There is limited information in the literature about the neurologic complications of CLL. In the single large series reporting neurologic complications occurring in CLL, Bower et al11 found only 0.8% of direct leukemic involvement of neural tissue. Furthermore, less than 100 cases of direct leukemic CNSi have been reported during the last 4 decades.2 Diagnosis of CNSi in CLL may be difficult because of the low burden of CLL cells in CSF, raising the issue of false positivity. However, the diagnosis of CNSi with a low percentage of malignant cells in CSF examination has previously been reported12-14 and our patients were all symptomatic. Infectious investigation was negative. No red cells were observed. Furthermore, all the patients improved on ibrutinib; especially early clearance of CLL cells in CSF occurred along with initial trend of enhancement of lymphocytosis, ruling out the possibility of blood contamination of CSF. In patient #4, even if the CSF infiltration with CLL was very low, the near complete, rapid, and sustained disappearance of the brain mass on ibrutinib was an indirect argument for specific CNSi with CLL.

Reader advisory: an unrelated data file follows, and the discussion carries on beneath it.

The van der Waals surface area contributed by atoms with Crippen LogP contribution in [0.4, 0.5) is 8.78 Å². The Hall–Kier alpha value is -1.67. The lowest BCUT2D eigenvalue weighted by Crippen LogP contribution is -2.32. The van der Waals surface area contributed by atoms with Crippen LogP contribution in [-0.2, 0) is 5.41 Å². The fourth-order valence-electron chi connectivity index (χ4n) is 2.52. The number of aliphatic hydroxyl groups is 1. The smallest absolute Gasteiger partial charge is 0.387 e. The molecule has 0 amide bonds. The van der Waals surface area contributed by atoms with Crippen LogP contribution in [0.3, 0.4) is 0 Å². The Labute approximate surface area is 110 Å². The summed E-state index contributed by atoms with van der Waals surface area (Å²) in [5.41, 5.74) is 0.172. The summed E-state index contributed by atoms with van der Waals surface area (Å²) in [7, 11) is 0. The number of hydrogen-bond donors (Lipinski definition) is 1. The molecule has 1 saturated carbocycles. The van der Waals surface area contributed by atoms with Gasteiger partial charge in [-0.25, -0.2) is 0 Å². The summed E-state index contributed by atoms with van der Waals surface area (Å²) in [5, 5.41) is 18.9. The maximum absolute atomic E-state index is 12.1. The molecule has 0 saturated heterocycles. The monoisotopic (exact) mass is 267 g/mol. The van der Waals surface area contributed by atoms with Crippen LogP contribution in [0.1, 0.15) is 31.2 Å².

Sensitivity of magnetic resonance imaging (MRI) for the detection of meningeal dissemination was reported to be lower in primary CNS lymphoma (∼20%) than in solid tumor.15-17 Thereby, the absence of specific MRI abnormalities in 2 of our patients did not challenge the diagnosis of CNSi by CLL.

Ibrutinib has shown remarkable efficacy in patients with relapsed refractory CLL or as initial therapy in patients with deletion 17p.9,18-20 Results of ibrutinib in mantle cell lymphoma and Waldenström macroglobulinemia with CNSi have been recently reported,21,22 with evidence that ibrutinib crosses the blood-brain barrier. No data are available regarding ibrutinib treatment in CNS localization in CLL. Among our 4 patients treated with ibrutinib monotherapy, complete and durable CSF clearance, along with clinical and neuroimaging response support the efficacy of ibrutinib monotherapy in CNSi in CLL.